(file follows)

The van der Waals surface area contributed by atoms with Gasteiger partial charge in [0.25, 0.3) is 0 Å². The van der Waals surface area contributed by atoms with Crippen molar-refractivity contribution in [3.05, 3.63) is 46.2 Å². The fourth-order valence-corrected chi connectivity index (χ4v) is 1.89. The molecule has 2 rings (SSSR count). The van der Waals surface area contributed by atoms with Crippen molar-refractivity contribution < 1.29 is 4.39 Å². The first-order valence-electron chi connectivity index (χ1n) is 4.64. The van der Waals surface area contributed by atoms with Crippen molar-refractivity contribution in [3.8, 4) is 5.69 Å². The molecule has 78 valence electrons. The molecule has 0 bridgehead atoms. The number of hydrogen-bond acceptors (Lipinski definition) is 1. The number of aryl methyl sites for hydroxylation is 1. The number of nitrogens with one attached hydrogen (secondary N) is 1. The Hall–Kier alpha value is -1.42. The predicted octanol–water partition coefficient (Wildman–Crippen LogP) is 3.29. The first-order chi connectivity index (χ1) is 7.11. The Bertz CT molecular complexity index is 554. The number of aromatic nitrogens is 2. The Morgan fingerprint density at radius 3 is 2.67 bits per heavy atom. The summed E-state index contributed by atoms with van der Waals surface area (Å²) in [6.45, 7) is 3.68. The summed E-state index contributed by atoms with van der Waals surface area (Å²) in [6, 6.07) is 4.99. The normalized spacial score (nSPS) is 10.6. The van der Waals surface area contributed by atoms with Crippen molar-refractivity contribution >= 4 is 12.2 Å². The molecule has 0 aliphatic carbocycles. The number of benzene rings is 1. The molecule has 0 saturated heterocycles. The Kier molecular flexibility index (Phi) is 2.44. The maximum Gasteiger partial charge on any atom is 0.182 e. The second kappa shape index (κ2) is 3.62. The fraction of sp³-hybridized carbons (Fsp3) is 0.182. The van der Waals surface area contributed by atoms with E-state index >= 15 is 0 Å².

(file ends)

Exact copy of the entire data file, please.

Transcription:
The van der Waals surface area contributed by atoms with Gasteiger partial charge in [0.25, 0.3) is 0 Å². The van der Waals surface area contributed by atoms with Crippen molar-refractivity contribution in [3.05, 3.63) is 46.2 Å². The fourth-order valence-corrected chi connectivity index (χ4v) is 1.89. The molecule has 2 rings (SSSR count). The van der Waals surface area contributed by atoms with Crippen molar-refractivity contribution < 1.29 is 4.39 Å². The first-order valence-electron chi connectivity index (χ1n) is 4.64. The van der Waals surface area contributed by atoms with Crippen molar-refractivity contribution in [3.8, 4) is 5.69 Å². The molecule has 78 valence electrons. The molecule has 0 bridgehead atoms. The number of hydrogen-bond acceptors (Lipinski definition) is 1. The number of aryl methyl sites for hydroxylation is 1. The number of nitrogens with one attached hydrogen (secondary N) is 1. The Hall–Kier alpha value is -1.42. The predicted octanol–water partition coefficient (Wildman–Crippen LogP) is 3.29. The first-order chi connectivity index (χ1) is 7.11. The Bertz CT molecular complexity index is 554. The number of aromatic nitrogens is 2. The Morgan fingerprint density at radius 3 is 2.67 bits per heavy atom. The summed E-state index contributed by atoms with van der Waals surface area (Å²) in [6.45, 7) is 3.68. The summed E-state index contributed by atoms with van der Waals surface area (Å²) in [6, 6.07) is 4.99. The normalized spacial score (nSPS) is 10.6. The van der Waals surface area contributed by atoms with Crippen molar-refractivity contribution >= 4 is 12.2 Å². The molecule has 0 aliphatic carbocycles. The number of benzene rings is 1. The molecule has 0 saturated heterocycles. The Kier molecular flexibility index (Phi) is 2.44. The maximum Gasteiger partial charge on any atom is 0.182 e. The second kappa shape index (κ2) is 3.62. The fraction of sp³-hybridized carbons (Fsp3) is 0.182. The van der Waals surface area contributed by atoms with E-state index >= 15 is 0 Å².